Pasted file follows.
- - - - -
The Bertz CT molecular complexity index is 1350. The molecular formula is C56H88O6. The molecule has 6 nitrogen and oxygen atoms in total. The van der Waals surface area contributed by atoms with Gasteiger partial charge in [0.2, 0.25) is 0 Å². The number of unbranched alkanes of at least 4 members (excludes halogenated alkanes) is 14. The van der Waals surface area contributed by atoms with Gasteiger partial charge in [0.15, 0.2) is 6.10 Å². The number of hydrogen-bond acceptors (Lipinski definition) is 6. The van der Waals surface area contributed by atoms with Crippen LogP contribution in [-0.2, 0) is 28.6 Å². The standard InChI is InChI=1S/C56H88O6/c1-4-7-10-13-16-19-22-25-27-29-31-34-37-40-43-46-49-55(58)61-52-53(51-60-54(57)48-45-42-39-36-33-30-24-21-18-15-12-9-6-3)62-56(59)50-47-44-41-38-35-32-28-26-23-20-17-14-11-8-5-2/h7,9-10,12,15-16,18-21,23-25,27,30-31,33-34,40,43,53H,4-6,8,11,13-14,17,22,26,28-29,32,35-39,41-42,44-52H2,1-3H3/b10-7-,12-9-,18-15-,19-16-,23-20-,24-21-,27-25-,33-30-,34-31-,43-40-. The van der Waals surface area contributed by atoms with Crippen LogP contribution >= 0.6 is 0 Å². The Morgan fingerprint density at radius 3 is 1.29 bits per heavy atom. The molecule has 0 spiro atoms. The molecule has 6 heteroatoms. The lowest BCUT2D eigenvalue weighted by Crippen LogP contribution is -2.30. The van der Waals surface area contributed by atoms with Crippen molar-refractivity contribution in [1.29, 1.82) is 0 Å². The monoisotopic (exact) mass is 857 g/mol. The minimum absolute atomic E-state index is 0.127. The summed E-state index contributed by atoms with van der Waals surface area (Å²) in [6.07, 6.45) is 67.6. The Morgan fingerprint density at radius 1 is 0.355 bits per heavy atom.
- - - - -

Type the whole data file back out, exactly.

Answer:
The Bertz CT molecular complexity index is 1350. The molecular formula is C56H88O6. The molecule has 6 nitrogen and oxygen atoms in total. The van der Waals surface area contributed by atoms with Gasteiger partial charge in [0.2, 0.25) is 0 Å². The number of unbranched alkanes of at least 4 members (excludes halogenated alkanes) is 14. The van der Waals surface area contributed by atoms with Gasteiger partial charge in [0.15, 0.2) is 6.10 Å². The number of hydrogen-bond acceptors (Lipinski definition) is 6. The van der Waals surface area contributed by atoms with Crippen LogP contribution in [-0.2, 0) is 28.6 Å². The standard InChI is InChI=1S/C56H88O6/c1-4-7-10-13-16-19-22-25-27-29-31-34-37-40-43-46-49-55(58)61-52-53(51-60-54(57)48-45-42-39-36-33-30-24-21-18-15-12-9-6-3)62-56(59)50-47-44-41-38-35-32-28-26-23-20-17-14-11-8-5-2/h7,9-10,12,15-16,18-21,23-25,27,30-31,33-34,40,43,53H,4-6,8,11,13-14,17,22,26,28-29,32,35-39,41-42,44-52H2,1-3H3/b10-7-,12-9-,18-15-,19-16-,23-20-,24-21-,27-25-,33-30-,34-31-,43-40-. The van der Waals surface area contributed by atoms with Crippen LogP contribution >= 0.6 is 0 Å². The Morgan fingerprint density at radius 3 is 1.29 bits per heavy atom. The molecule has 0 spiro atoms. The molecule has 6 heteroatoms. The lowest BCUT2D eigenvalue weighted by Crippen LogP contribution is -2.30. The van der Waals surface area contributed by atoms with Crippen molar-refractivity contribution in [1.29, 1.82) is 0 Å². The monoisotopic (exact) mass is 857 g/mol. The minimum absolute atomic E-state index is 0.127. The summed E-state index contributed by atoms with van der Waals surface area (Å²) in [6.07, 6.45) is 67.6. The Morgan fingerprint density at radius 1 is 0.355 bits per heavy atom.